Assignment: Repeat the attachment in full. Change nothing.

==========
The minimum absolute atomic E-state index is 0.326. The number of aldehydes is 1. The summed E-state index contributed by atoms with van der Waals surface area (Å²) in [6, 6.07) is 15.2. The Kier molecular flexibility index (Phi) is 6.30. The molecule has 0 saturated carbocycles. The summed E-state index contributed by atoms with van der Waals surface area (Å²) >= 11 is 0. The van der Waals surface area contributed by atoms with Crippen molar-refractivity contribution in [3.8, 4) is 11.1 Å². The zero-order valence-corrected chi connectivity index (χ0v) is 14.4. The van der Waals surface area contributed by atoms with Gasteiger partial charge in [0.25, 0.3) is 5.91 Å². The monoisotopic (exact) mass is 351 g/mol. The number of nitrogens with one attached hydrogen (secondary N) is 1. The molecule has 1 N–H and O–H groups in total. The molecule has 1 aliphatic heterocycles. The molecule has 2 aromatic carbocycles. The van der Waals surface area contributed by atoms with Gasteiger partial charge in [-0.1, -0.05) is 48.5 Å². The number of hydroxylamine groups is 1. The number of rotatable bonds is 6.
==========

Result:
The minimum absolute atomic E-state index is 0.326. The number of aldehydes is 1. The summed E-state index contributed by atoms with van der Waals surface area (Å²) in [6, 6.07) is 15.2. The Kier molecular flexibility index (Phi) is 6.30. The molecule has 0 saturated carbocycles. The summed E-state index contributed by atoms with van der Waals surface area (Å²) >= 11 is 0. The van der Waals surface area contributed by atoms with Crippen molar-refractivity contribution in [3.8, 4) is 11.1 Å². The zero-order valence-corrected chi connectivity index (χ0v) is 14.4. The van der Waals surface area contributed by atoms with Gasteiger partial charge in [0.25, 0.3) is 5.91 Å². The monoisotopic (exact) mass is 351 g/mol. The number of nitrogens with one attached hydrogen (secondary N) is 1. The molecule has 1 N–H and O–H groups in total. The molecule has 1 aliphatic heterocycles. The molecule has 2 aromatic carbocycles. The van der Waals surface area contributed by atoms with Gasteiger partial charge in [-0.1, -0.05) is 48.5 Å². The number of hydroxylamine groups is 1. The number of rotatable bonds is 6.